After nearly three months of avoiding all types of romaine lettuce grown from the Salinas Valley region, officials from the U.S. Centers for Disease Control and Prevention and the Food and Drug Administration announced the nationwide outbreak “appears to be over.”
As of Jan. 15, both agencies dropped their warning to avoid the crop harvested in the Golden State.
The "contaminated romaine lettuce that made people sick in this outbreak harvested from the Salinas Valley growing region in California is no longer available for sale,” the CDC announced Wednesday.
The E. coli outbreak sickened 167 people across 27 states, the CDC said. No one died, but 85 people were hospitalized including 15 people who developed a type of kidney failure.
The illnesses were reported between Sept. 20, 2019, and Dec. 21, 2019, and affected people from younger than 1 to 89, health officials said. Illnesses were also reported in Canada.
Since late November, health officials began alerting consumers to avoid the crop as they investigated a multistate E.coli outbreak that occurred just before Thanksgiving. The outbreak mimicked a similar case that occurred around the same time in 2018 and led to a blanket warning about romaine.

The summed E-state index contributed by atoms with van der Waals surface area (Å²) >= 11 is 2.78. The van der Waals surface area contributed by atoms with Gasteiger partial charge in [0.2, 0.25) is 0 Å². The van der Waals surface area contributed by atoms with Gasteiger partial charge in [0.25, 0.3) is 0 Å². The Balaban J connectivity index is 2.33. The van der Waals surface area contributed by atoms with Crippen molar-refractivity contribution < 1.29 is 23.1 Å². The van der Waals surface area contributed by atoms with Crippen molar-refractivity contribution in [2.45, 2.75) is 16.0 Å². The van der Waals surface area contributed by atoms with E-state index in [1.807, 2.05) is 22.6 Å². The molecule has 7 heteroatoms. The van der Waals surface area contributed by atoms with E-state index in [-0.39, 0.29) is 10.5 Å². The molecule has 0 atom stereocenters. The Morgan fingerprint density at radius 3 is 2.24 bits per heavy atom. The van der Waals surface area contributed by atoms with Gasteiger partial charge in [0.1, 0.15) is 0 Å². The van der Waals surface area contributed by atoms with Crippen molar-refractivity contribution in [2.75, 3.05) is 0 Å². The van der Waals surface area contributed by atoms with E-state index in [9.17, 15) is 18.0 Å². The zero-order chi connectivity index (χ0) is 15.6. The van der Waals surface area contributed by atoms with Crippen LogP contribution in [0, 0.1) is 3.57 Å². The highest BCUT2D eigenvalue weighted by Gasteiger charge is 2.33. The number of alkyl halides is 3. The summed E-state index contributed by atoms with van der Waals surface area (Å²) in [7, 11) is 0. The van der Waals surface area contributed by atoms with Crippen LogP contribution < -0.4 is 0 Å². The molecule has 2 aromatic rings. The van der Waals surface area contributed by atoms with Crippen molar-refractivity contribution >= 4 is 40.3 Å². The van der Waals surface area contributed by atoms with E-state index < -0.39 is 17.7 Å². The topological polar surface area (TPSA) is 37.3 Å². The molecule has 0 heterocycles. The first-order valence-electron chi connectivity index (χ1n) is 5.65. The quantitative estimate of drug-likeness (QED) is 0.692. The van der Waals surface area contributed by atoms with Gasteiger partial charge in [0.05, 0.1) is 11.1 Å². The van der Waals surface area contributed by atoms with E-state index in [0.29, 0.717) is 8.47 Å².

During the investigation, officials urged supermarkets and restaurants not to sell or serve all types of romaine from the Salinas region, including whole heads, hearts and pre-cut salad mixes.
In its "final update" of the investigation, the agency announced that no new illnesses have been reported for nearly a month and lettuce from the area is no longer in stores or restaurants.
CDC officials concluded that romaine lettuce grown in the Salinas Valley growing region was the likely source.
However, the Food and Drug Administration plans to continue its own "in-depth, root-cause investigation" in an effort to understand and prevent future foodborne illnesses linked to the leafy greens.
The Associated Press contributed to this report.